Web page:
SHINE RETURNS TO SUITS
Lustre and Sheen are the adjectives being used in relation to the latest hot-off-the-loom cloth collections just recently presented at the international cloth shows in Paris and Milan.
They are actually for next year’s Spring/Summer, but selecting the right sort of cloth now will see this year's suit looking fashion-right next year.
Mohair helps provide lustre in many of these new collections from top mills in Yorkshire. Arthur Harrison, for example, presents a 70/30 wool/mohair suiting to meet what they describe as “the shiny vogue”. Taylor & Lodge has blended fine merino wool with mohair in a revived Escorial, Abraham Moon features a 240gm wool/mohair summer suiting and Hield, Bower Roebuck and William Halstead are others making use of mohair to achieve sheen.
Richard Anderson really shines with this black sequin dinner jacket but that may be a shine too far for some.
Wool is very much back centre stage for the Summer season as for Winter, blended with cashmere, silk and linen, as well as mohair, for the top luxury market. The finest micron wool is used by Moxon, Dormeuil and John Cavendish in their collections; from Clissold, a mill that aims to provide eco-sustainable cloths, there are some very lightweight wools, particularly aimed at the Japanes market; and another ‘natural’ inclusion are the high twist 100per cent cotton jacketings from Hield,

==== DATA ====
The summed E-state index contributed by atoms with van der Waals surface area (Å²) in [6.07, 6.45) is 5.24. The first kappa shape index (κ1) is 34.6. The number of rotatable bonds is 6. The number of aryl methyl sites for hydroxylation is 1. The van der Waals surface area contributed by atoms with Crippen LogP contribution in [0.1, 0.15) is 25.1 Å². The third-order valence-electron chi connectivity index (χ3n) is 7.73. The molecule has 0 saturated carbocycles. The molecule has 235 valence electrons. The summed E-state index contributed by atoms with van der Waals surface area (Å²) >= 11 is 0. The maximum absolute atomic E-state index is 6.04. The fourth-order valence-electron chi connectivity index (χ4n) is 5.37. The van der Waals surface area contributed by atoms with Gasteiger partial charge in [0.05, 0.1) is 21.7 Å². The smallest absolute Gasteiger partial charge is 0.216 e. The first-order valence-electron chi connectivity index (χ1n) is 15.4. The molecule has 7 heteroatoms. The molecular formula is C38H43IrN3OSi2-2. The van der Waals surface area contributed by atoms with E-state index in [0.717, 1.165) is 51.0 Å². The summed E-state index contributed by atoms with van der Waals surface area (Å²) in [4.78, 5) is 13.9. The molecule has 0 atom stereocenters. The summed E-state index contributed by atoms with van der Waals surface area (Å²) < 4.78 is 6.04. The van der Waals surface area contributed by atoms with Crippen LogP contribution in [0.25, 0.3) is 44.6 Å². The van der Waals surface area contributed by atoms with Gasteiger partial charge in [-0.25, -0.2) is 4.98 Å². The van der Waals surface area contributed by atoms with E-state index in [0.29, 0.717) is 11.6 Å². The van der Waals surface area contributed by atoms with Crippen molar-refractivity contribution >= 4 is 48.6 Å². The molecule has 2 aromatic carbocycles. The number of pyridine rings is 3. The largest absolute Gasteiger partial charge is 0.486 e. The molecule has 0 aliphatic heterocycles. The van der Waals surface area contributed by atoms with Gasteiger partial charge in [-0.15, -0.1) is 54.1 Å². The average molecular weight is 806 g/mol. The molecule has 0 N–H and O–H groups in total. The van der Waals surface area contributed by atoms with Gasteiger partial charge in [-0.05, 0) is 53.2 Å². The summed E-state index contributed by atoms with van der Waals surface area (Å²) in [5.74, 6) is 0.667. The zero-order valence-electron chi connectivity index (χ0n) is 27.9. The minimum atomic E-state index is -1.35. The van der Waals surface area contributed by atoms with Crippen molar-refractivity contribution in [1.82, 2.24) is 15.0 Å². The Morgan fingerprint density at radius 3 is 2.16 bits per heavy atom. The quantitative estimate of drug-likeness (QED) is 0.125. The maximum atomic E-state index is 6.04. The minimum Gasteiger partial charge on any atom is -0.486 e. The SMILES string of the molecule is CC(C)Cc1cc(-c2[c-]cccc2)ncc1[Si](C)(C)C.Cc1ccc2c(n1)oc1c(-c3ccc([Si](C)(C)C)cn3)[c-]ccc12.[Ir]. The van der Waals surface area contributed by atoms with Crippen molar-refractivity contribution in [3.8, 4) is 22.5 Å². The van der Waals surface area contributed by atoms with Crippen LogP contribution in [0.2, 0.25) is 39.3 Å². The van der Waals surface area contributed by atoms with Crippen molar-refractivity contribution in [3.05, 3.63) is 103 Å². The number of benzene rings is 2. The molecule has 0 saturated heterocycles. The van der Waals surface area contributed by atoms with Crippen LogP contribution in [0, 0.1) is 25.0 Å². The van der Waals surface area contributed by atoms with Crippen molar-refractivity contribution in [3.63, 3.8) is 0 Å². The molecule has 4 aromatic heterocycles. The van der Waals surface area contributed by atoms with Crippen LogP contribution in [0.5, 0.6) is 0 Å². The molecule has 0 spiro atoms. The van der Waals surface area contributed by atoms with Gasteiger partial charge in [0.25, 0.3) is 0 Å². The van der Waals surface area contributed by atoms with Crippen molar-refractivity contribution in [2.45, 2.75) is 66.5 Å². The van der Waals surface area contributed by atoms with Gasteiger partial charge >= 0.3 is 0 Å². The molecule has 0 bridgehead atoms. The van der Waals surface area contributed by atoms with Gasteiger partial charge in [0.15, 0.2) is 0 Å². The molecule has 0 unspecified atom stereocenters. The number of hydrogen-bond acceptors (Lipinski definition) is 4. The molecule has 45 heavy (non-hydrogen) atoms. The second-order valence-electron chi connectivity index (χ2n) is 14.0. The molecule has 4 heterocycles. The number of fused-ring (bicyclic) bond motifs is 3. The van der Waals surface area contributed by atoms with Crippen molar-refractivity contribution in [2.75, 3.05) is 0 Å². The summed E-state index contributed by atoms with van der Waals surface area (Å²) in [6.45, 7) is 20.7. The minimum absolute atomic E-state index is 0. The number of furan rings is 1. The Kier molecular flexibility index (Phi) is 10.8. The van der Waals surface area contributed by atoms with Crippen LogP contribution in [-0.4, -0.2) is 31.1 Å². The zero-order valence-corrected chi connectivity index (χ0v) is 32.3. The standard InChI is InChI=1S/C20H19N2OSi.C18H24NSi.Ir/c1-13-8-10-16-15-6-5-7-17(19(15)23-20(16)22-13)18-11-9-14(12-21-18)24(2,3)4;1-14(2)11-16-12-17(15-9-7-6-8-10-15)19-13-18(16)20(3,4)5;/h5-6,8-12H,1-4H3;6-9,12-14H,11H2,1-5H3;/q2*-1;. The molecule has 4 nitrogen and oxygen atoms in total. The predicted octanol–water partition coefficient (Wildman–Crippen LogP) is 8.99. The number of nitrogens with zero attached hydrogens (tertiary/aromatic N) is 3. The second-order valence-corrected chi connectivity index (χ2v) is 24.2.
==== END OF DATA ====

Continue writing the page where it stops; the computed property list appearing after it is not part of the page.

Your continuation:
Cloths from these mills are chosen for the bunches provided to tailors, from which customers select their preferences. And though these particular collections will not be available yet, these trends may provide a guide when looking through the current bunches.
LUXURY CLOTH LAUNCH IN MILAN
Top Italian textile name, Loro Piana made quite a splash at the Milan textile show with its new ‘Wave’ fabrics. These combine extrafine merino Super 130s wool with a filament of 600 silk, the thinnest available (they claim that 1kg of this yarn unwinds to over 570km).
For the technically interested, this blend is achieved through a new, exclusive twisting technique that brings two threads of merino wool and a silk filament together to create a three-ply twisted super yarn. The resulting fabric is, they claim, “softer, more elastic, resistant, stable and breathable”.
It’s a top luxury cloth that won’t be available to consumers, either in their shops or other retailers, until Spring 2009 - but see the current Loro Piana fabrics in tailors.